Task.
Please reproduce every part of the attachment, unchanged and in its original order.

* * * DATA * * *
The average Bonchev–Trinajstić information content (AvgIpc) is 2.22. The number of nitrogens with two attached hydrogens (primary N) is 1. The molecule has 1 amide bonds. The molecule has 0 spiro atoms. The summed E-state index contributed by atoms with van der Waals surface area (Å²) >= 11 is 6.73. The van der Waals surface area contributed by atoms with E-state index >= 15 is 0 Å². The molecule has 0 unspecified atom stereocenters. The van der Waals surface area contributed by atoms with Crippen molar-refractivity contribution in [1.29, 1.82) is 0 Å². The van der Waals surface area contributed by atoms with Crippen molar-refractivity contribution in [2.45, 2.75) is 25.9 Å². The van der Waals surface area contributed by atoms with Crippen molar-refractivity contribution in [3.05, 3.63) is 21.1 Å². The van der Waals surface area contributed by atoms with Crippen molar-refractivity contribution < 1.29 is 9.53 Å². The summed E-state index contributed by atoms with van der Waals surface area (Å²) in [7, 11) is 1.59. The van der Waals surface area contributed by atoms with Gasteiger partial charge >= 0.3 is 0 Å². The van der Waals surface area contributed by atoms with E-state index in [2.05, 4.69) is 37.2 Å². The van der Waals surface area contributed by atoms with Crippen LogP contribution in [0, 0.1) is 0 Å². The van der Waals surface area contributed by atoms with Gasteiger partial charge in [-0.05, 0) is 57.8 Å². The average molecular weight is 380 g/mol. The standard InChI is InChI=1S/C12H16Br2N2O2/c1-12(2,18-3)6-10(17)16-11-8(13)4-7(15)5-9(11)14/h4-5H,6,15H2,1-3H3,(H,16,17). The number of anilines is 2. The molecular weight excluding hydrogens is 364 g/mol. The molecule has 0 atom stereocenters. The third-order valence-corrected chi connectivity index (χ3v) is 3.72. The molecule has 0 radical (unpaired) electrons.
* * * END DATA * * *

The average Bonchev–Trinajstić information content (AvgIpc) is 2.22. The number of nitrogens with two attached hydrogens (primary N) is 1. The molecule has 1 amide bonds. The molecule has 0 spiro atoms. The summed E-state index contributed by atoms with van der Waals surface area (Å²) >= 11 is 6.73. The van der Waals surface area contributed by atoms with E-state index >= 15 is 0 Å². The molecule has 0 unspecified atom stereocenters. The van der Waals surface area contributed by atoms with Crippen molar-refractivity contribution in [1.29, 1.82) is 0 Å². The van der Waals surface area contributed by atoms with Crippen molar-refractivity contribution in [2.45, 2.75) is 25.9 Å². The van der Waals surface area contributed by atoms with Crippen molar-refractivity contribution in [3.05, 3.63) is 21.1 Å². The van der Waals surface area contributed by atoms with Crippen molar-refractivity contribution < 1.29 is 9.53 Å². The summed E-state index contributed by atoms with van der Waals surface area (Å²) in [7, 11) is 1.59. The van der Waals surface area contributed by atoms with Gasteiger partial charge >= 0.3 is 0 Å². The van der Waals surface area contributed by atoms with E-state index in [2.05, 4.69) is 37.2 Å². The van der Waals surface area contributed by atoms with Crippen LogP contribution in [0, 0.1) is 0 Å². The van der Waals surface area contributed by atoms with Gasteiger partial charge in [-0.05, 0) is 57.8 Å². The average molecular weight is 380 g/mol. The standard InChI is InChI=1S/C12H16Br2N2O2/c1-12(2,18-3)6-10(17)16-11-8(13)4-7(15)5-9(11)14/h4-5H,6,15H2,1-3H3,(H,16,17). The number of anilines is 2. The molecular weight excluding hydrogens is 364 g/mol. The molecule has 0 atom stereocenters. The third-order valence-corrected chi connectivity index (χ3v) is 3.72. The molecule has 0 radical (unpaired) electrons.